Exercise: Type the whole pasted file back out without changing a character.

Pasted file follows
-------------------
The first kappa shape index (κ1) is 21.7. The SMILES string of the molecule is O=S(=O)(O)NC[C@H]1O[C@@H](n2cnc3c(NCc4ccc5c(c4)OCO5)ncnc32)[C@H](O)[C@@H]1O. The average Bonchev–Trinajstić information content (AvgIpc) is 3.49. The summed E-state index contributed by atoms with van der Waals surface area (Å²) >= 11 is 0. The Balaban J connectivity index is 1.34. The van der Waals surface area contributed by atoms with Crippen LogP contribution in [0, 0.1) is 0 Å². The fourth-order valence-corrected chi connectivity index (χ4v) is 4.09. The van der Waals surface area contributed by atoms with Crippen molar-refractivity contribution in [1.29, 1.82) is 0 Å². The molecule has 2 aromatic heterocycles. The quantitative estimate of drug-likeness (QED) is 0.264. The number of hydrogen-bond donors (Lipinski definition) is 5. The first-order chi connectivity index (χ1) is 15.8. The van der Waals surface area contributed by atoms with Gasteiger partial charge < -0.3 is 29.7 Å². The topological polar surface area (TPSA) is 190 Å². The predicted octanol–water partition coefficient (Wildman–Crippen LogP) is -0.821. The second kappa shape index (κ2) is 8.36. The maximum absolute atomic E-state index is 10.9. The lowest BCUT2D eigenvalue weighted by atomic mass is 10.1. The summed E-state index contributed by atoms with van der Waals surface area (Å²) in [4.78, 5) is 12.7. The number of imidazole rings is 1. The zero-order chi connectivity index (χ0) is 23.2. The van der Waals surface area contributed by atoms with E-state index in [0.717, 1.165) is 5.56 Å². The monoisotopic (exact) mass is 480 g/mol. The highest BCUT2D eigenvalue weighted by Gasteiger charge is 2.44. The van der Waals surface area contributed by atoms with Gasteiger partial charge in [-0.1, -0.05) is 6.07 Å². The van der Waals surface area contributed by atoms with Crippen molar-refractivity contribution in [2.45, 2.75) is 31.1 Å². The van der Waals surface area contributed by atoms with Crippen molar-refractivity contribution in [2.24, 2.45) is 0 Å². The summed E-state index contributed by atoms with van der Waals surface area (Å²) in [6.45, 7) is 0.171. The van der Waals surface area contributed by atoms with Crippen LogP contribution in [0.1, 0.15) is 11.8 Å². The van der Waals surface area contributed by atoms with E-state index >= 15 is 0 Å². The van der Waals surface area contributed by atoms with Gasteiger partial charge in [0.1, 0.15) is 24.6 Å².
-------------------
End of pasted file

The first kappa shape index (κ1) is 21.7. The SMILES string of the molecule is O=S(=O)(O)NC[C@H]1O[C@@H](n2cnc3c(NCc4ccc5c(c4)OCO5)ncnc32)[C@H](O)[C@@H]1O. The average Bonchev–Trinajstić information content (AvgIpc) is 3.49. The summed E-state index contributed by atoms with van der Waals surface area (Å²) >= 11 is 0. The Balaban J connectivity index is 1.34. The van der Waals surface area contributed by atoms with Crippen LogP contribution in [0, 0.1) is 0 Å². The fourth-order valence-corrected chi connectivity index (χ4v) is 4.09. The van der Waals surface area contributed by atoms with Crippen molar-refractivity contribution in [1.29, 1.82) is 0 Å². The molecule has 2 aromatic heterocycles. The quantitative estimate of drug-likeness (QED) is 0.264. The number of hydrogen-bond donors (Lipinski definition) is 5. The first-order chi connectivity index (χ1) is 15.8. The van der Waals surface area contributed by atoms with Gasteiger partial charge < -0.3 is 29.7 Å². The topological polar surface area (TPSA) is 190 Å². The predicted octanol–water partition coefficient (Wildman–Crippen LogP) is -0.821. The second kappa shape index (κ2) is 8.36. The maximum absolute atomic E-state index is 10.9. The lowest BCUT2D eigenvalue weighted by atomic mass is 10.1. The summed E-state index contributed by atoms with van der Waals surface area (Å²) in [4.78, 5) is 12.7. The number of imidazole rings is 1. The zero-order chi connectivity index (χ0) is 23.2. The van der Waals surface area contributed by atoms with E-state index in [0.717, 1.165) is 5.56 Å². The monoisotopic (exact) mass is 480 g/mol. The highest BCUT2D eigenvalue weighted by Gasteiger charge is 2.44. The van der Waals surface area contributed by atoms with Gasteiger partial charge in [-0.1, -0.05) is 6.07 Å². The van der Waals surface area contributed by atoms with Crippen molar-refractivity contribution in [2.45, 2.75) is 31.1 Å². The van der Waals surface area contributed by atoms with Crippen molar-refractivity contribution in [2.24, 2.45) is 0 Å². The summed E-state index contributed by atoms with van der Waals surface area (Å²) in [6.45, 7) is 0.171. The van der Waals surface area contributed by atoms with Crippen LogP contribution in [0.1, 0.15) is 11.8 Å². The van der Waals surface area contributed by atoms with E-state index >= 15 is 0 Å². The van der Waals surface area contributed by atoms with Gasteiger partial charge in [0.1, 0.15) is 24.6 Å².